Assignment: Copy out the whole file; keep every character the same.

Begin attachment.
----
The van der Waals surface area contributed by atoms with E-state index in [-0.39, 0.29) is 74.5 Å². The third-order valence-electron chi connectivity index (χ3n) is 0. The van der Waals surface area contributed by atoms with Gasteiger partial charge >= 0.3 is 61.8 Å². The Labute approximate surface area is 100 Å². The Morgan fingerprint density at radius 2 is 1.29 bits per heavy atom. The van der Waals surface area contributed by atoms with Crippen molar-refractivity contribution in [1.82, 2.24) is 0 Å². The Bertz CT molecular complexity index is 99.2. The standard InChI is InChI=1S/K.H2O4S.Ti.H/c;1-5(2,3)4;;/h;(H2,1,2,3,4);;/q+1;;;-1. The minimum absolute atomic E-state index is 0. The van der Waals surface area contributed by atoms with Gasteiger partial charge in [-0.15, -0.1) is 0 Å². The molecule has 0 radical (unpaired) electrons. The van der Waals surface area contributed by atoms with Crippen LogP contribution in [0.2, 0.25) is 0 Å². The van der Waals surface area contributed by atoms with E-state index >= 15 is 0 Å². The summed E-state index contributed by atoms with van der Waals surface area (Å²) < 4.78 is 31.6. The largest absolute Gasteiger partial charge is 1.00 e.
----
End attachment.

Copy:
The van der Waals surface area contributed by atoms with E-state index in [-0.39, 0.29) is 74.5 Å². The third-order valence-electron chi connectivity index (χ3n) is 0. The van der Waals surface area contributed by atoms with Gasteiger partial charge >= 0.3 is 61.8 Å². The Labute approximate surface area is 100 Å². The Morgan fingerprint density at radius 2 is 1.29 bits per heavy atom. The van der Waals surface area contributed by atoms with Crippen molar-refractivity contribution in [1.82, 2.24) is 0 Å². The Bertz CT molecular complexity index is 99.2. The standard InChI is InChI=1S/K.H2O4S.Ti.H/c;1-5(2,3)4;;/h;(H2,1,2,3,4);;/q+1;;;-1. The minimum absolute atomic E-state index is 0. The van der Waals surface area contributed by atoms with Gasteiger partial charge in [-0.15, -0.1) is 0 Å². The molecule has 0 radical (unpaired) electrons. The van der Waals surface area contributed by atoms with Crippen LogP contribution in [0.2, 0.25) is 0 Å². The van der Waals surface area contributed by atoms with E-state index >= 15 is 0 Å². The summed E-state index contributed by atoms with van der Waals surface area (Å²) < 4.78 is 31.6. The largest absolute Gasteiger partial charge is 1.00 e.